View Full Version : "Jimi Hendrix and France" - Jukebox Magazine 1993

purple jim
01-15-10, 05:25 AM
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A big thank you to Bernard Eyl for the scans of this interesting article from Juke Box Magazine (N°121 - October 1997).

Here is a translation of some key points for those who don't master French.

…From then on (after the release of "Hey Joe"), France cultivated a special and privileged relationship with the Hendrix phenomenan. Eddie Mitchell's producer Jean Fernandez, who worked on sessions at Pye Studios in London, was the first to act. He was in contact with Chas Chandler and his associate Mike Jeffrey, and jumped at the chance to represent The Jimi Hendrix Experience…

Hendrix's presence was variably appreciated by Johnny Halliday fans during the four shows in october 1966.

If the only songs preserved in the tape archives of Europe 1 were "Killing Floor", "Hey Joe" and "Wild Thing", during this (Olympia) show, The Experience certainly also performed the R&B standards "In The Midnight Hour", "Respect" and "Land Of A Thousand Danses".

In fact The Experience arrived at Bourget Airport on October 12 to participate in the mini Johnny Hallyday tour which passed through Evreux (Cinéma Novelty, 13 october), Nancy (Cinéma Rio, on the 14th), Reims (Salle des Fêtes, on the 15th) and Luxembourg (on the 16th). At Plessis-Robinson, near Paris, Johnny Halliday inaugurated Robinson Village, a leisure complex where, in the Tchoo Tchoo Club, Jimi Hendrix performed an impromptu jam. After the concert at l'Olympia on October 18, Johnny, Mickey Jones, Chas Chandler and Jimi spent the night together at the Whiskey-A-Go-Go, rue de Seine, which later became the Rock 'n' Roll Circus in 1969.
Mickey Jones (the guitarist with Hallyday's group The Blackburds and future leader of Foreigner) rmembers: "In London, it was when we went to to a club to hear Brian Auger & Julie Driscoll (who Georgio Gomelsky had presented to us) that we met Jimi Hendrix at the end of September 1966.
I don't remember if it was really Jimi who plays on the slightly different take of "Hey Joe" by Johnny Halliday, which appeared in 1993. However, it was he who showed me the chord structures to play "Hey Joe".
Back in Paris, I went to jam at the Bilboquet and I played "Hey Joe". Dave Gilmour, who was playing there with his group Flowers (two years before he joined Pink Floyd) was blown away. After that he had "Hey Joe", "Purple Haze" and "Stone Free" in the Flowers repertoire (they played at Club Radio London, Elizabethville on the 14th and 15th May 1967.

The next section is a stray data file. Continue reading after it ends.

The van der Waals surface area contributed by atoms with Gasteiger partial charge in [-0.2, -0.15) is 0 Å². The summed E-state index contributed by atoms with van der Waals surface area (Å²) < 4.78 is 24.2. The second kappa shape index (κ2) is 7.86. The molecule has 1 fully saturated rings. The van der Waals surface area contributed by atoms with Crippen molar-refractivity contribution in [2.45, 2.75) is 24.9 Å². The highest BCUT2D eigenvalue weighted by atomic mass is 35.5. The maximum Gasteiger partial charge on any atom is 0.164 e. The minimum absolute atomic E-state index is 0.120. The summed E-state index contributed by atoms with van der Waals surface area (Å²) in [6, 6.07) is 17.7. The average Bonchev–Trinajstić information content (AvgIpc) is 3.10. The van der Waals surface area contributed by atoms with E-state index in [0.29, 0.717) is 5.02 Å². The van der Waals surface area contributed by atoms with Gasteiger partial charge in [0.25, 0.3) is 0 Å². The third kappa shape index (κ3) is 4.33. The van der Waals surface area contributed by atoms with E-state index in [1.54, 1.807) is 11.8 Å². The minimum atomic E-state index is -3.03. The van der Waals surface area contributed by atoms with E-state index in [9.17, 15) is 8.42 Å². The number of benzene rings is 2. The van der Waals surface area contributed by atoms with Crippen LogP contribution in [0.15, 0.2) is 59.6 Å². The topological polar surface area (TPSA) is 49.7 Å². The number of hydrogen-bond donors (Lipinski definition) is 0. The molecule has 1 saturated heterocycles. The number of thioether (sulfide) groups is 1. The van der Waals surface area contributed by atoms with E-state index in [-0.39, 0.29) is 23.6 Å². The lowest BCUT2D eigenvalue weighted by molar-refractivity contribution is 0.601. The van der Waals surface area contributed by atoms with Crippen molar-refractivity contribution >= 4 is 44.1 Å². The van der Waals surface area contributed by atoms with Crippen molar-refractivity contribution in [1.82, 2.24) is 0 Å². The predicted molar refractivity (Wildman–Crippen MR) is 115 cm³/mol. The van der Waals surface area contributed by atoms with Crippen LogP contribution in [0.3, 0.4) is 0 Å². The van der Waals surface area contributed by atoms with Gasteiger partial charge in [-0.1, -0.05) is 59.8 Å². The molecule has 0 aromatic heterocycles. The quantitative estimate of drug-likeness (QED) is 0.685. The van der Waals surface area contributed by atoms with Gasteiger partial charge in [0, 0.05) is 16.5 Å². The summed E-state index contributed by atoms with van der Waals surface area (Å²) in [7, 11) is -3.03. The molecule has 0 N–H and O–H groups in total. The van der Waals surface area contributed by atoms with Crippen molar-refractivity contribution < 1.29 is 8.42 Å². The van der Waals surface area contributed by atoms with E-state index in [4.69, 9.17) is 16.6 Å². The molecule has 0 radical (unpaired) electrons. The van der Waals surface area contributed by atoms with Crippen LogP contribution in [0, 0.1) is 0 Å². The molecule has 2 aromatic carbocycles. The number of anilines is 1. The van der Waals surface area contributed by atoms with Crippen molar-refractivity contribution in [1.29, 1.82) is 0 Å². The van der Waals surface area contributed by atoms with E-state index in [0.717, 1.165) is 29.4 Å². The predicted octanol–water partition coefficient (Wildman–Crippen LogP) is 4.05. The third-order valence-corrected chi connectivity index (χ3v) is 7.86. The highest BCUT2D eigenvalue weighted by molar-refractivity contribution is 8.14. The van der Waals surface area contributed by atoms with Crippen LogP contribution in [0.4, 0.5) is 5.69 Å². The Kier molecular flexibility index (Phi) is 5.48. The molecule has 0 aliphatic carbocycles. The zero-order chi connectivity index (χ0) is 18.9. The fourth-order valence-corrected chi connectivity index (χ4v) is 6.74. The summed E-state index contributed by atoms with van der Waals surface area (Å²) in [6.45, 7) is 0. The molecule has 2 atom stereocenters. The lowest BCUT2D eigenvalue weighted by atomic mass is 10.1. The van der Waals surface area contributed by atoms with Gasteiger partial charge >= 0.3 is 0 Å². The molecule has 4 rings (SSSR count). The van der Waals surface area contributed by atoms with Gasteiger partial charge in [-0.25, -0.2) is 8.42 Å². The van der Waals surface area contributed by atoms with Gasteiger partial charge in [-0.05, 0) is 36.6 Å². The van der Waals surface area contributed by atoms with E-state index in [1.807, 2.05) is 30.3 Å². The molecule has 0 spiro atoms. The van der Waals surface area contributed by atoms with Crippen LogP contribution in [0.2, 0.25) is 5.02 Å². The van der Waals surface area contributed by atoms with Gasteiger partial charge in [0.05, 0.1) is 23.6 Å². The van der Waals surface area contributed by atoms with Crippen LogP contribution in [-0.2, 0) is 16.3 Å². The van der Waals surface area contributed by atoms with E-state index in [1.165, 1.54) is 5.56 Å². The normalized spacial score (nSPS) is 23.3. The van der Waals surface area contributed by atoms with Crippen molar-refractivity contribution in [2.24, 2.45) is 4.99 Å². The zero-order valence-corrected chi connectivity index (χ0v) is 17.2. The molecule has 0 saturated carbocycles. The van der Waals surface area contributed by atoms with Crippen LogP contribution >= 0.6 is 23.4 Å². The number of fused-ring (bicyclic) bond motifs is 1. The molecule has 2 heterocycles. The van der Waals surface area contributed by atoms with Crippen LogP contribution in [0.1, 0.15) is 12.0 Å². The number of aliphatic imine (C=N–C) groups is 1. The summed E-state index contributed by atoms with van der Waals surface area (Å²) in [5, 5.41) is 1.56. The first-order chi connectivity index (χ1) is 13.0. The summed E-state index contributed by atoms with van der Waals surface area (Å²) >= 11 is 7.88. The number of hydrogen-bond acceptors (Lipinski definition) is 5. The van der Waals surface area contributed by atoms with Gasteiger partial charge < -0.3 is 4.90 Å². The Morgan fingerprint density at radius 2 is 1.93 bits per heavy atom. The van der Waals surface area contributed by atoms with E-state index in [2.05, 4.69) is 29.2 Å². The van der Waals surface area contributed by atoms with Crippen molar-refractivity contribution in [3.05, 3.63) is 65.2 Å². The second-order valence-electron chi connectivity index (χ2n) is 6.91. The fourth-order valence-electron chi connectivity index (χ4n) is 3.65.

Talking about this epic week Johnny Halliday said: "Jimi Hendrix, dressed in white, finishing his show by smashing his guitar. The Experience were fantastic but the French public didn't really get it. It was too new, too out of the ordinary. At the Bilboquet, with Carlos, Hubert and Sam Bernett, Jimi was a sensation. The girls really liked him."
Hubert Wayaffe, the Europe 1 DJ, also rubbed shoulders with Jimi: "I was with Johnny Hallyday in London at the end of September 1966. We went to Blaises to meet Otis Redding. Johnny was looking for a new guitarist (for his Musicorama at l'Olympia on October 18, 1966) when Jimi Hendrix got up on stage to jam. We had such a shock and as Chas Chandler was there, Johnny offered to let Jimi Hendrix be one of the supporting artists, even though he was completely unknown. He hadn't yet made a record."
Long Chris, Johnny's best friend, who was also on that visit: "In the club, we discovered an unknown guitarist, Jimi Hendrix. For us, it was like a flash! It had been a long time since an artist made us jump out of our seats. This big black guy, a guitar wizard, a sort of Chuck Berry but harder. He swung his guitar in all directions, behind his head, and he plays it upside down. His big thing was to take a solo by picking it with his teeth! When he went into "Hey Joe", it made us shiver. Johnny jumped up saying "I've got to record that, it's brilliant!" Contact was made with Jimi and he was really nice. Johnny made friends with and offered him the support spot on his next tour."

Jean-LouisRancurel: "In October 1966 I was at l'Olympia for Johnny Hallyday's Musicorama and it was by chance that I took those photos without knowing who Jimi Hendrix was, to capture the mood of the jam with Long Chris. Later, I realised that I had taken some historic photos".

March 4, 1967
Jimi Hendrix, who had just arrived on March 3 at Bourget, spent the night at Saint-Germain-des-Prés before going back to his hotel on rue Caumartin. The next day, March 4, il went down to the Saint-Ouen flea market with Noel Redding, Mitch Mitchell, Long Chris and Alain Dister of Rock & Folk magazine, to find some fancy clothes. On a visit to Europe 1 radio station, he was interviewed for the show "Salut Les Copains" and they played him Johnny Hallyday's recording of "Hey Joe". In the evening took his stage show to a Paris suburb, to the Omni-Bus at Colombes. That night, The Experience played two shows in two different venues, as was usual in those days, and so, with The Pretty Things, Jimi Hendrix was also on the bill at the annual law students ball at the Faculté d'Assas, Paris. Jacques Barsamian was there: "…he'd just done a concert in the suburbs at Colombes, at the Omni-Bus…then the group played at Assas in front of a very different public compare to what he was used to, with guys in dinner jackets and girls in long dresses."